The commissioning of appropriate research
1.10
From the outset, a wide range of available evidence and data on Scottish higher education provision was forthcoming from various organisations and individuals to inform our discussions. To supplement this information, we sought a considerable amount of additional data, information and analysis from a number of sources, including The Scottish Office Education and Industry Department (SOEID) the Scottish Higher Education Funding Council (SHEFC) and the Committee of Scottish Higher Education Principals (COSHEP). We commissioned work to develop a Scottish higher education statistical information base, some of which we have drawn upon in our report. We have also undertaken surveys ourselves of the use and administration of the Access Funds in Scotland; of perceptions of research in biotechnology and life sciences in Scotland; and of policies on the advanced placement of students with A levels in Scottish higher education institutions.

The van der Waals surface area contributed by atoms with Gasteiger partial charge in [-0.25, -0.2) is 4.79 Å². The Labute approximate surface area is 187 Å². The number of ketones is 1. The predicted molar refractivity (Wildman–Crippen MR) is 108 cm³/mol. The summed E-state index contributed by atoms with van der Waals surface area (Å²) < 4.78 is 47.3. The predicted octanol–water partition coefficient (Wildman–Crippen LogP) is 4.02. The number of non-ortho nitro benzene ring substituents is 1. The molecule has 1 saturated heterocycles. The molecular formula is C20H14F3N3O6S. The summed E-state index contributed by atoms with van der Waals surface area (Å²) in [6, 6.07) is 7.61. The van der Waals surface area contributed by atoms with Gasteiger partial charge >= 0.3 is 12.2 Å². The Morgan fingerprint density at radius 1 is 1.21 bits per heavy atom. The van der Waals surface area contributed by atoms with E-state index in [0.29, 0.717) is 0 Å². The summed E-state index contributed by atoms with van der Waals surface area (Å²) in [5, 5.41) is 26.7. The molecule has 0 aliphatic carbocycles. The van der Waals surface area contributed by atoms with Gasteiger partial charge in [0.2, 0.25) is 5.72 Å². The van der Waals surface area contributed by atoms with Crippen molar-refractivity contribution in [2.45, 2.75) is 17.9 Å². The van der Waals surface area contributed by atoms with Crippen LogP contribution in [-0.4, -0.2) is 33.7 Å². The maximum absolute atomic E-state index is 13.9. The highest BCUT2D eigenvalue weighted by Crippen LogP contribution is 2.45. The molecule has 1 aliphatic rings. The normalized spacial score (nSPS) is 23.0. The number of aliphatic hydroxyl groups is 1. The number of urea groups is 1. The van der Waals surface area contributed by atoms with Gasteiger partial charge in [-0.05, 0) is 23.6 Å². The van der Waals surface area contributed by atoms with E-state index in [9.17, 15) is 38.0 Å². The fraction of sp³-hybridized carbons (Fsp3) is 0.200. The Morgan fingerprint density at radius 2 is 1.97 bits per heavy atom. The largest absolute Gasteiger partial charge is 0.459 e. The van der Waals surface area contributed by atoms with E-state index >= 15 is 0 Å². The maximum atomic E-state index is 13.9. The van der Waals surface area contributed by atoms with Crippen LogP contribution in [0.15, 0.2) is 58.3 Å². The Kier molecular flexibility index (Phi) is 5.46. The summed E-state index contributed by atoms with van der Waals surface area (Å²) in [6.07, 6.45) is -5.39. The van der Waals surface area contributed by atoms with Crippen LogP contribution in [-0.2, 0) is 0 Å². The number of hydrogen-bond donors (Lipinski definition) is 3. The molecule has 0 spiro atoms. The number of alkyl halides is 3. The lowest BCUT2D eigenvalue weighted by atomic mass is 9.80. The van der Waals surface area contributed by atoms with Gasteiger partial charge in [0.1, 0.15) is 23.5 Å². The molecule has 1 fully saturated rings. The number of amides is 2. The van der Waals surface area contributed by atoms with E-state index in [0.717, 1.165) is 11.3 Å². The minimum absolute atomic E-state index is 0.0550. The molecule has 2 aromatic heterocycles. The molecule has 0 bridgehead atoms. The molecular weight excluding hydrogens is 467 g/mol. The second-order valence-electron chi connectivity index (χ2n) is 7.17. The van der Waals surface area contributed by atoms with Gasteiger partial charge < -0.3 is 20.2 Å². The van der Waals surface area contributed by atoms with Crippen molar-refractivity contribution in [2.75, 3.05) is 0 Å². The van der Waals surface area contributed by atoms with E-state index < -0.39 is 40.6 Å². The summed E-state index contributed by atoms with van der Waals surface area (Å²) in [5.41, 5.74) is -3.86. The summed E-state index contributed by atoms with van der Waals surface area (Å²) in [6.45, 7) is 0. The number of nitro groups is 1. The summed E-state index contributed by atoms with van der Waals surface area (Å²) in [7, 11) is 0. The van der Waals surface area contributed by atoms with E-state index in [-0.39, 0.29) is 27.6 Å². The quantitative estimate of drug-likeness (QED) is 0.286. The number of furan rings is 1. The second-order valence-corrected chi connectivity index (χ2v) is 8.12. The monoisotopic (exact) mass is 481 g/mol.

Institutional visits
1.11
Scottish Committee members were invited to meet with managers, staff and students at a number of higher education institutions in Scotland and in the rest of the UK. A complete list of institutions visited is in Annex E. These visits were often organised around particular themes, eg semesterisation, credit accumulation, communications and information technology innovation and modularisation. During these visits, we had the opportunity to meet with management, academic and administrative staff, visit academic departments and meet with student representatives. Reports from these visits and others were shared with colleagues serving on the National Committee.